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Feed a user clickbait and their innocent curiosity will tempt them to bite. Present a clickaholic marketeer the CTR of their clickbait activity and they will see it as a great success, writes The Kite Factory's Maria Tudor

For the fourth consecutive year, IAB UK, together with the digital marketing industry, pledge to abolish the use of CTR as measurement of campaign effectiveness. The controversy surrounding CTR reporting is not new, however it has become ever more important in the post-pandemic, soon-to-be cookie-less digital space. On National Anti-Click-Through Rate Day, 14 February 2022, we aim to demonstrate that CTR isn’t a measure for campaign impact and effectiveness. In fact, there is virtually no correlation at all. In doing so, we wish to establish an all-time low CTR benchmark on our blog. We hope no one is reading, but since you’ve already driven our CTR up, read carefully.

The 4 psychological Cs of our love for CTR

If we look at our obsession for CTR from a purely psychological perspective, it becomes obvious why we can’t break away from this toxic love affair. Taking a step back, I’ve realised that the incorporation of CTR metrics in my client work satisfies four key psychological needs:

  1. Control: In the realm of performance marketing, CTR is arguably the metric that we, the media planner buyers, have control over. CTR can be manipulated with shrewd media planning and campaign setup however performance KPIs, such as CPA and ROI are a result of product, price, site user experience, competitor activity and so much more out of the planners’ control.
  2. Comfort: CTR is a very predictable metric, likely to degrade with time as saturation sets in. Not only is its volatility negligible, but easily justifiable. As a result, it makes media planning a more exact science than it actually is. CTR is perhaps the lowest risk metric to forecast against and its predictable progression gives us peace of mind that our campaign will turn out as intended. It’s our media safety blanket.
  3. Confidence: Given the sense of control and comfort aforementioned, our confidence as capable media professionals flourishes. We take pride in hitting our (CTR) targets because it’s a form of self-gratification that in turn consolidates the value we add to the business. It’s also why CTR is known as a vanity metric.
  4. Celebrity status: CTR is arguably the most widespread and applicable metric in digital media. In paid media alone, it sits at the heart of our strategies for almost every channel and campaign objective – unfairly so! Clients put it on a pedestal, media buyers shout about it on every status call, and media owner reps say theirs is the highest. Considering its unjustified omnipresence, it would be rude to exclude this famous-for-being-famous, Kardashian-esque metric from media plans and reports!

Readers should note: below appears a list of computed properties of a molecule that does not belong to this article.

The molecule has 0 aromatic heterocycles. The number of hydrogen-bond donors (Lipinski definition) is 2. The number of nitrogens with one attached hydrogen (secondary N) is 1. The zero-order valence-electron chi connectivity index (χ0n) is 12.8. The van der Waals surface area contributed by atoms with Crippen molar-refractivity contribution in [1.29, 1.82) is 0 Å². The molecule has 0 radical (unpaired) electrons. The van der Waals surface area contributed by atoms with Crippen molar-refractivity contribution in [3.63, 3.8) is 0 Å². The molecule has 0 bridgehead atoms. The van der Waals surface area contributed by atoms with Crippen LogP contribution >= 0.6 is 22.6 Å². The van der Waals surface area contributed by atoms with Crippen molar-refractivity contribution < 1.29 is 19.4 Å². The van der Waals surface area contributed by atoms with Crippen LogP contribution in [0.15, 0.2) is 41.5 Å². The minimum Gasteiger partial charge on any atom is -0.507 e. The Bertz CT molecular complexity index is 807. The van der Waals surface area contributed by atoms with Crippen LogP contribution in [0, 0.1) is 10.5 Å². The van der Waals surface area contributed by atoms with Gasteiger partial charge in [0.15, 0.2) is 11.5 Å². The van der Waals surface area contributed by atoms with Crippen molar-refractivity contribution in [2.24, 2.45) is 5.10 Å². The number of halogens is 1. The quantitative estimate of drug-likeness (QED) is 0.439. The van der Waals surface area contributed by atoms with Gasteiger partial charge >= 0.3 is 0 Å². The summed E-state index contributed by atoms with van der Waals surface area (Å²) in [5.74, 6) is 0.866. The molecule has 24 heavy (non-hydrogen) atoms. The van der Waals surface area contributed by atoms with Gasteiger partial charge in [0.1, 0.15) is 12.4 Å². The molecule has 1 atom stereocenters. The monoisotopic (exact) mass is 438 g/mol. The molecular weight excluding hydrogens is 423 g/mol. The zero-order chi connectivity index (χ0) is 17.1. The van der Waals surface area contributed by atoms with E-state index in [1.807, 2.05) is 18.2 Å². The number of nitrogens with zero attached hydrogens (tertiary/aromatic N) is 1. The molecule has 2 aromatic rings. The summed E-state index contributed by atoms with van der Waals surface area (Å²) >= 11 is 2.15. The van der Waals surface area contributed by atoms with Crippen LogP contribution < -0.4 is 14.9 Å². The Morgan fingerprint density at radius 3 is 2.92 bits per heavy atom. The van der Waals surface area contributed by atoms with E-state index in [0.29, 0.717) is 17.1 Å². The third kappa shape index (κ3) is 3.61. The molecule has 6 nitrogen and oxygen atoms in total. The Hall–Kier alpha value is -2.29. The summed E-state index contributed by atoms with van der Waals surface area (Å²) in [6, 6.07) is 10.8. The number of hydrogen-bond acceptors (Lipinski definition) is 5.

The caveats…

(Sorry, I had to say this word, I work in marketing).

Despite our human faults, CTR is not an intrinsically ‘bad’ metric. It is its misuse that makes it problematic. Some may say that it should not be mentioned at all outside of the scope of traffic driving campaigns, but I think it can add value when paired with other KPIs. For example, making creative recommendations for a conversion campaign using both CTR and CPA can offer a second layer of understanding by placing the ad on a continuum from engagement (CTR) to conversion (CPA). Consequently, analysing CTR performance in relation to the campaign objective enables media buyers to gain perspective as opposed to tunnel vision. Every metric, when presented in isolation as the sole explanation for campaign performance, raises questions of correctitude.

Don’t be a clickhead: learn to measure in the post-pandemic era

Consumer behaviour is constantly changing and breaking from the pre-pandemic mould. Moreover, media inflation is at its highest in a long time, ensuring that comparisons with 2019, 2020 and even 2021 become unreliable. As such, many refer to 2022 as ground 0, when new trends form and benchmarks are adapted to the ‘new normal’. Here are the five key areas as I see them:

  1. Digital strategists are banging the drum for new operational frameworks and technology rich with first-party data to boost digital effectiveness in 2022.
  2. IAB UK’s measurement toolkit highlights that planning should not be an afterthought. Campaign objectives and KPIs ought to be defined ahead of activation.
  3. There needs to be greater focus on the “long-term” as Ben Foster, Digital Managing Partner at The Kite Factory, stresses the need to end short-termist media planning in 2022 (his paper available here).
  4. The integration of multiple tools, such as programmatic DSPs, GDPR-friendly audience builders and fully automated reporting dashboards, further facilitates this thinking as they enable us to see performance with different spectacles.
  5. Lastly, long-term measurement is a continuous process, marked by repeated test-learn-improve cycles. Only by keeping our eyes on the sky and our feet on the ground can we accurately decide the best route forward for our clients.

Hint – there is no growth in CTR.

By Maria Tudor, Senior Digital Account Executive

The Kite Factory

The free-thinking media agency ​for brands with big plans

We enhance reach, reputation and revenue by giving brands the best in heart, art and science; we go the extra mile to understand your world and collaborate to create market-leading strategies, anchored in intelligent data.

Posted on: Friday 11 February 2022